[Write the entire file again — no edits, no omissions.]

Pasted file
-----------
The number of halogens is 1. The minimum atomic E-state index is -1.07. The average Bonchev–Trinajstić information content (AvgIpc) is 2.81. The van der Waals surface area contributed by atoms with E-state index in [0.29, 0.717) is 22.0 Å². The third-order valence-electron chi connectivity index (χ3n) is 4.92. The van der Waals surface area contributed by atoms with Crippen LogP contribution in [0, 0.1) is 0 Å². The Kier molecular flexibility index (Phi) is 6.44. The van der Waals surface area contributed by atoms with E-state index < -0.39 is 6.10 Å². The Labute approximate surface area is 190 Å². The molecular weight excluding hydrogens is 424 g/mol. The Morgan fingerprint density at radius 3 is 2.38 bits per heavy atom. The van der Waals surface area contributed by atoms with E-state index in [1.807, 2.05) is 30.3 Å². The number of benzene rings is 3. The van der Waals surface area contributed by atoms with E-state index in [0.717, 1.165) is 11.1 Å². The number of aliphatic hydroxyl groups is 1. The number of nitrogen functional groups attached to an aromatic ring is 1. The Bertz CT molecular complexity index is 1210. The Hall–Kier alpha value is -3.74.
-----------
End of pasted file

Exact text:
The number of halogens is 1. The minimum atomic E-state index is -1.07. The average Bonchev–Trinajstić information content (AvgIpc) is 2.81. The van der Waals surface area contributed by atoms with E-state index in [0.29, 0.717) is 22.0 Å². The third-order valence-electron chi connectivity index (χ3n) is 4.92. The van der Waals surface area contributed by atoms with Crippen LogP contribution in [0, 0.1) is 0 Å². The Kier molecular flexibility index (Phi) is 6.44. The van der Waals surface area contributed by atoms with E-state index < -0.39 is 6.10 Å². The Labute approximate surface area is 190 Å². The molecular weight excluding hydrogens is 424 g/mol. The Morgan fingerprint density at radius 3 is 2.38 bits per heavy atom. The van der Waals surface area contributed by atoms with E-state index in [1.807, 2.05) is 30.3 Å². The number of benzene rings is 3. The van der Waals surface area contributed by atoms with E-state index in [0.717, 1.165) is 11.1 Å². The number of aliphatic hydroxyl groups is 1. The number of nitrogen functional groups attached to an aromatic ring is 1. The Bertz CT molecular complexity index is 1210. The Hall–Kier alpha value is -3.74.